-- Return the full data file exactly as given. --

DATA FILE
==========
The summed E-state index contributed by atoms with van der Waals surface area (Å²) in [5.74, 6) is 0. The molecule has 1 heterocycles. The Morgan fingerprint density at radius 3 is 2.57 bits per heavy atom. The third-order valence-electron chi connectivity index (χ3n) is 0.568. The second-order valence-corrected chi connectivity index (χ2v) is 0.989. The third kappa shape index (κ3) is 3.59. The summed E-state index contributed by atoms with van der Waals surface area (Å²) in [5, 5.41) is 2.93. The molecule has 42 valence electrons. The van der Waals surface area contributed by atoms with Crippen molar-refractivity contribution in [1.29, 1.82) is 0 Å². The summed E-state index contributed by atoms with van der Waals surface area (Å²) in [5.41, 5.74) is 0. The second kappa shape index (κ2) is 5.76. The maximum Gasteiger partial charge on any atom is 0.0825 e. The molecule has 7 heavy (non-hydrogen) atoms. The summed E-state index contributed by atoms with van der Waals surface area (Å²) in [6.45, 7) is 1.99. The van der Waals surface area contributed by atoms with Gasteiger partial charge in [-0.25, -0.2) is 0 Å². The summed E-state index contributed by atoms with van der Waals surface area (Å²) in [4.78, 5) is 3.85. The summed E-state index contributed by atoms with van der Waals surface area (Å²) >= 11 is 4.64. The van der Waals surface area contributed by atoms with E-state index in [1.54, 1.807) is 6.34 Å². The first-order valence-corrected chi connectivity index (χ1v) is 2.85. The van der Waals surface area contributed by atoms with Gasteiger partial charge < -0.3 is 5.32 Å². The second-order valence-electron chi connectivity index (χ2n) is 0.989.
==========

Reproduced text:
The summed E-state index contributed by atoms with van der Waals surface area (Å²) in [5.74, 6) is 0. The molecule has 1 heterocycles. The Morgan fingerprint density at radius 3 is 2.57 bits per heavy atom. The third-order valence-electron chi connectivity index (χ3n) is 0.568. The second-order valence-corrected chi connectivity index (χ2v) is 0.989. The third kappa shape index (κ3) is 3.59. The summed E-state index contributed by atoms with van der Waals surface area (Å²) in [5, 5.41) is 2.93. The molecule has 42 valence electrons. The van der Waals surface area contributed by atoms with Crippen molar-refractivity contribution in [1.29, 1.82) is 0 Å². The summed E-state index contributed by atoms with van der Waals surface area (Å²) in [5.41, 5.74) is 0. The second kappa shape index (κ2) is 5.76. The maximum Gasteiger partial charge on any atom is 0.0825 e. The molecule has 7 heavy (non-hydrogen) atoms. The summed E-state index contributed by atoms with van der Waals surface area (Å²) in [6.45, 7) is 1.99. The van der Waals surface area contributed by atoms with Gasteiger partial charge in [-0.25, -0.2) is 0 Å². The summed E-state index contributed by atoms with van der Waals surface area (Å²) in [4.78, 5) is 3.85. The summed E-state index contributed by atoms with van der Waals surface area (Å²) >= 11 is 4.64. The van der Waals surface area contributed by atoms with E-state index in [1.54, 1.807) is 6.34 Å². The first-order valence-corrected chi connectivity index (χ1v) is 2.85. The van der Waals surface area contributed by atoms with Gasteiger partial charge < -0.3 is 5.32 Å². The second-order valence-electron chi connectivity index (χ2n) is 0.989.